Monday 9 and Tuesday 10 December – Single Resolution Board to test banks’ resolution procedures
Today and tomorrow, the EU’s Single Resolution Board (SRB), which is responsible for overseeing the orderly windup of banks in countries participating in the EU banking union, will test resolution procedures in Austria, Belgium and Luxembourg.
The SRB will host the exercise with participants from Austria’s Financial Market Authority, the National Bank of Belgium, Luxembourg’s Commission de Surveillance du Secteur Financier, the European Central Bank and the European Commission. The European Banking Authority and Finland’s Financial Stability Authority will act as observers.
Monday, 9 December - ECB to review Hercules Plan
The ECB will give its assessment today of the Greek ‘Hercules’ NPL reduction plan, approved by the European Commission on 10 October. The plan seeks to reduce the ratio of NPLs currently held by Greek banks, which, at 42.6% at the end of Q2 2019, represent the highest ratio of such loans in the EU.
While NPLs have been declining modestly in the last three years - by around one third, or €30 billion, in nominal terms - the scale of the problem, particularly in the area of business loans, meant that the 'Hercules' plan had to be put in place. Assuming the ECB gives the all clear, the plan will then need to be finalised with legislation through the Greek Parliament, most likely on Thursday 12 or Friday 13 December.
Tuesday, 10 December - German economic sentiment indicators released
The latest ZEW indicator of economic sentiment will be released on Tuesday. The results should be interesting on the back of last month's announcement that Germany had barely avoided going into a technical recession by posting growth rates of just 0.1% in quarter three of 2019. The indicator may also reflect the reaction of markets to the events of the past week, where, in a surprising turn, the SPD, a coalition partner of Angela Merkel's Christian Democrats, elected two obscure left wing candidates, Norbert Walter-Borjans and Saskia Esken, as its new leaders. Their election created immediate fears that the party would pull the plug on the coalition in early course, given that Walter-Borjans and Esken have been critical of the SPD's alliance with Merkel's party in the past.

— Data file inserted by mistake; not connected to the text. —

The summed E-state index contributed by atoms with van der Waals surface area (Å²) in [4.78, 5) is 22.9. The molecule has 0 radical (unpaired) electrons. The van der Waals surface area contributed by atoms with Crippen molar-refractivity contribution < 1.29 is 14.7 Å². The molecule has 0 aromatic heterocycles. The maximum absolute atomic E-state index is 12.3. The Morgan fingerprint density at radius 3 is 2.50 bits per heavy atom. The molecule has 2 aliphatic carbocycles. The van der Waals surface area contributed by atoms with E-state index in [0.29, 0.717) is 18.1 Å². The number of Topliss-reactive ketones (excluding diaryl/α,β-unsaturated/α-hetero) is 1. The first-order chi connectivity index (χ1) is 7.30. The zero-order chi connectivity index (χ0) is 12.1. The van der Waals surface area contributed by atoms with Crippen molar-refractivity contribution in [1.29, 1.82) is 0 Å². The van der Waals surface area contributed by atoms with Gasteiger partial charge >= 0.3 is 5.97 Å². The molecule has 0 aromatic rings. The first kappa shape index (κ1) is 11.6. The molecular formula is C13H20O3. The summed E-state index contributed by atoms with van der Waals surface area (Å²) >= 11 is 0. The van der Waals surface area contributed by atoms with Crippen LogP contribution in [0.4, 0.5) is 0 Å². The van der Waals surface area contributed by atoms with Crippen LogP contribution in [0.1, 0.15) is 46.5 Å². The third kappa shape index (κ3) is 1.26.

Wednesday, 11 December - Election of new Swiss President
The Swiss Parliament meets on Wednesday, 11th December, to elect a new President in the aftermath of October's Federal elections. As we reported in October, green issues dominated the election campaign, resulting in both the Swiss Greens and the Green-Liberal parties increasing their share of the vote.
The Greens are more positively disposed to the European Union than the SVP and the Christian Democrats and this is thought to have increased the likelihood of a deal between Switzerland and the EU in the coming month. While talks to formalise relations, which are currently covered by around 120 bilateral agreements, have been ongoing since 2014, no breakthrough has been reached to date.
Thursday, 12 December - UK General Election to take place
The UK's general election will be held this Thursday, 12 May. The election was called after the failures of both former PM, Theresa May, and the current Prime Minister, Boris Johnson, to garner parliamentary support for either the deal struck between the EU and the UK on the terms of the UK's exit, or for exiting the EU without a deal. Brexit, and how/if it will happen, is the main issue at stake. Johnson's Conservative Party are campaigning under the slogan of "Get Brexit done", promising to leave the EU on 31 January under the terms of the EU deal presented to parliament in October should it win a majority, while Labour is advocating reopening negotiations with Europe in advance of a referendum on an improved new deal.
If, as the polls suggest, the Conservatives are elected with a majority, we can expect the UK to leave the EU on 31 January on the terms of the agreement reached in October, a tax cutting budget, a review of sentencing guidelines, a beefing up of border security, and increases in spending on education, before the end of March 2020